But there is good news: the FCC’s Advisory Committee for Diversity in the Digital Age is trying to change that.
The need for the Diversity Committee at the FCC
“To grow and continue to provide services needed by the American people, the communications sector needs to tap the strength and vibrancy that flows from the diversity of the American people,” said FCC Chairman Michael Powell after creating the Diversity Committee in 2003.
The political winds have not always allowed for an emphasis on its mission to increase diversity of ownership or to create employment opportunities in the communications sector. However, with high unemployment rates – especially among Hispanics and African Americans at 11 percent and 16 percent, respectively – any proposal that would create jobs has gained importance.
Besides the need to decrease minority unemployment, nowadays, diversity is important to the bottom line of American businesses.
According to the Federal Glass Ceiling Commission report, “Organizations which excel at leveraging diversity…will experience better financial performance in the long run than organizations which are not effective in managing diversity.”
But even outside of management and business ownership, lagging minority participation in technology can be detrimental to the development of the next generation of American innovators. Without the means to connect through broadband, or even relate through more traditional telecom streams such as radio and television, minorities will find it difficult to find jobs, develop and grow their small businesses, educate themselves, or find vital healthcare information.
Despite this data, few organizations, private or governmental, in any industry, have successfully developed proposals for diversification…until now.
Making Diversity Happen
Since its inception, the Diversity Committee began making an impact on the digital divide – a term referring to the gap between individuals of different socio-economic circumstances vίs-a-vίs access to communications technologies.
Following the leadership of its first chair, communications industry entrepreneur Julia Johnson, the Committee recommended ways to diversify ownership of FM radio stations, as well as proposed tax incentives for diversity improvements and supplier diversity initiatives.
Today, the Committee is continuing to make a greater impact. Current Chair Henry Rivera is a former FCC Commissioner (also the first Hispanic FCC Commissioner), who has nearly 40 years of legal experience in the telecom industry. In addition to chairing MMTC, Rivera was also named one of the top 12 telecom experts in the U.S.
Under his leadership in 2009, the Committee developed the National Broadband Plan, whichfocused on broadband adoption, education, and training for low-income and minority families. Also, programs assisting underprivileged communities with access to telephone and Internet services such as E-Rate, Lifeline, and Linkup have also helped to close the digital divide and form partnerships with national nonprofits that help promulgate awareness and demand for broadband for minorities and lower income families.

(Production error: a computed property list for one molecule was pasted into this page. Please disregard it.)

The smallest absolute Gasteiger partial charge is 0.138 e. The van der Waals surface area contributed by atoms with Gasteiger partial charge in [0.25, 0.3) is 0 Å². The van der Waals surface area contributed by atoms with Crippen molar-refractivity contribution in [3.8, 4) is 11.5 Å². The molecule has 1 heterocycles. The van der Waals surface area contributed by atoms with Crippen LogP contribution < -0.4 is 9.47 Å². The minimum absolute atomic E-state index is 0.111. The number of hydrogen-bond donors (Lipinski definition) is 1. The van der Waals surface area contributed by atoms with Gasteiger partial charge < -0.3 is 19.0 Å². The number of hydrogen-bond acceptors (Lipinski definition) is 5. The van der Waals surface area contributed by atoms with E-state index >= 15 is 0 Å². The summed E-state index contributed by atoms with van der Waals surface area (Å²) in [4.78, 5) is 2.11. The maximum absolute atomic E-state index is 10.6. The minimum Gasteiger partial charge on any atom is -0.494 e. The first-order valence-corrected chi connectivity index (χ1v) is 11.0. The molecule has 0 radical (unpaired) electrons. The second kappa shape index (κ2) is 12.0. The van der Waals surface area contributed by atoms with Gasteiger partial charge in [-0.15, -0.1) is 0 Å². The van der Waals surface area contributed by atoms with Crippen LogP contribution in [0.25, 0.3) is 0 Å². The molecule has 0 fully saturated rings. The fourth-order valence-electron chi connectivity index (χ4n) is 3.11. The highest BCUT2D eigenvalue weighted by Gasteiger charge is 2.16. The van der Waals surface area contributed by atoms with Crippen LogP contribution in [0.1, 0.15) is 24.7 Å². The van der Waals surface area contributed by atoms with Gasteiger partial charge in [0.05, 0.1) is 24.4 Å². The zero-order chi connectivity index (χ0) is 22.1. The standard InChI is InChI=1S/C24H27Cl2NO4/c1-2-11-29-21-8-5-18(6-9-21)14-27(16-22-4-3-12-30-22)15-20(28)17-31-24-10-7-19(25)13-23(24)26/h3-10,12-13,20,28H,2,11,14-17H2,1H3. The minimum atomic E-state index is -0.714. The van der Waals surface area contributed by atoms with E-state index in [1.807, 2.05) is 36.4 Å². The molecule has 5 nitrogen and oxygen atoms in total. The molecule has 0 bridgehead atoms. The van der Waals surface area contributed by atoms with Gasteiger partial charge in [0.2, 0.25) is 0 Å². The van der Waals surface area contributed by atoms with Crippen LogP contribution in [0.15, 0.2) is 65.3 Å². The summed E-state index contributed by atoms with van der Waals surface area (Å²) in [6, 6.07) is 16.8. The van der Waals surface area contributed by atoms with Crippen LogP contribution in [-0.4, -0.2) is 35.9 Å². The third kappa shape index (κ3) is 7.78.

The Committee made one of its most exciting recommendations in 2010, when it recommended the establishment of an incubator program designed to help promote minority station ownership.
The Future of Digital Diversity
With the recently re-chartered Diversity Committee, there is no doubt that digital barriers will continue to be broken.
Retaining accomplished advocates such as Chairman Henry Rivera, the Diversity Committee has added some of the nation’s greatest proponents of digital diversity to their cadre.
Notable members include David Honig, president and co-founder of MMTC; Dr. Nicol Turner-Lee, director of the Media and Technology Institute at the Joint Center for Political and Economic Studies; and José Marquez, president/CEO and founder of Latinos in Information Sciences and Technology Association.
The Diversity Committee’s Future
We have yet to see just how much of an impact the Diversity Committee will have on the future of minorities in telecom. But given its history, mission and talent, it is certain the Committee will be instrumental in continuing to propose legislation and programs that close the digital divide, create opportunities for minorities and disadvantaged people, and promote education, awareness, job creation, and stability.
For the sake of our country’s future economic development, we can only hope that is the case.
Justin Vélez-Hagan is Senior Contributing Writer and Commentator for Politic365.com. He is also the National Executive Director of The National Puerto Rican Chamber of Commerce, an international developer of senior living facilities, and is a reservist in the U.S. Air Force.